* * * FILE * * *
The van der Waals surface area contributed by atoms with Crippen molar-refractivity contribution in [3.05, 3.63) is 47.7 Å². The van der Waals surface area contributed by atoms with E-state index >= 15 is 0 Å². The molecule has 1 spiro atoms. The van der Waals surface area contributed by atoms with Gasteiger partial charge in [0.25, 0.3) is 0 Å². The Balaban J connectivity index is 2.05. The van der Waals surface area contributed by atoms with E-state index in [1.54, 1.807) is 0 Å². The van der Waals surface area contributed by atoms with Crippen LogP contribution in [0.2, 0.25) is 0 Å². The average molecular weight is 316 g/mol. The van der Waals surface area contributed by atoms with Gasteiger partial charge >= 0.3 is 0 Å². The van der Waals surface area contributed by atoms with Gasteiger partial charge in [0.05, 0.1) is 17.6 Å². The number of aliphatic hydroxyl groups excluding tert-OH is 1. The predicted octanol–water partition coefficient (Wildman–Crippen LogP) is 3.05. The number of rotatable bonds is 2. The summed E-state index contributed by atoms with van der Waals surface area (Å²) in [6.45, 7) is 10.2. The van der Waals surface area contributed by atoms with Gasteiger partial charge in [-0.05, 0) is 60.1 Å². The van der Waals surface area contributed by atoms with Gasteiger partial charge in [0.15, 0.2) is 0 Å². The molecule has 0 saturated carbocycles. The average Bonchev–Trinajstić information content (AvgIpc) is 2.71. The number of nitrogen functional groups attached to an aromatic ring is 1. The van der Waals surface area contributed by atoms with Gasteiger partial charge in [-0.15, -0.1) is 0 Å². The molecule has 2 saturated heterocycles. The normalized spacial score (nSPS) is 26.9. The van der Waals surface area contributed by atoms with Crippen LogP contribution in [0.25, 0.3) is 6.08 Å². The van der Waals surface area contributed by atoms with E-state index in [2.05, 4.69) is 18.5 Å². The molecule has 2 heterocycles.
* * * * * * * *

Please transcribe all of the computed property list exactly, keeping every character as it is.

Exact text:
The van der Waals surface area contributed by atoms with Crippen molar-refractivity contribution in [3.05, 3.63) is 47.7 Å². The van der Waals surface area contributed by atoms with E-state index >= 15 is 0 Å². The molecule has 1 spiro atoms. The van der Waals surface area contributed by atoms with Gasteiger partial charge in [0.25, 0.3) is 0 Å². The Balaban J connectivity index is 2.05. The van der Waals surface area contributed by atoms with E-state index in [1.54, 1.807) is 0 Å². The van der Waals surface area contributed by atoms with Crippen LogP contribution in [0.2, 0.25) is 0 Å². The average molecular weight is 316 g/mol. The van der Waals surface area contributed by atoms with Gasteiger partial charge >= 0.3 is 0 Å². The van der Waals surface area contributed by atoms with Gasteiger partial charge in [0.05, 0.1) is 17.6 Å². The number of aliphatic hydroxyl groups excluding tert-OH is 1. The predicted octanol–water partition coefficient (Wildman–Crippen LogP) is 3.05. The number of rotatable bonds is 2. The summed E-state index contributed by atoms with van der Waals surface area (Å²) in [6.45, 7) is 10.2. The van der Waals surface area contributed by atoms with Gasteiger partial charge in [-0.05, 0) is 60.1 Å². The van der Waals surface area contributed by atoms with Gasteiger partial charge in [0.15, 0.2) is 0 Å². The molecule has 0 saturated carbocycles. The average Bonchev–Trinajstić information content (AvgIpc) is 2.71. The number of nitrogen functional groups attached to an aromatic ring is 1. The van der Waals surface area contributed by atoms with Gasteiger partial charge in [-0.15, -0.1) is 0 Å². The molecule has 2 saturated heterocycles. The normalized spacial score (nSPS) is 26.9. The van der Waals surface area contributed by atoms with Crippen LogP contribution in [0.25, 0.3) is 6.08 Å². The van der Waals surface area contributed by atoms with E-state index in [2.05, 4.69) is 18.5 Å². The molecule has 2 heterocycles.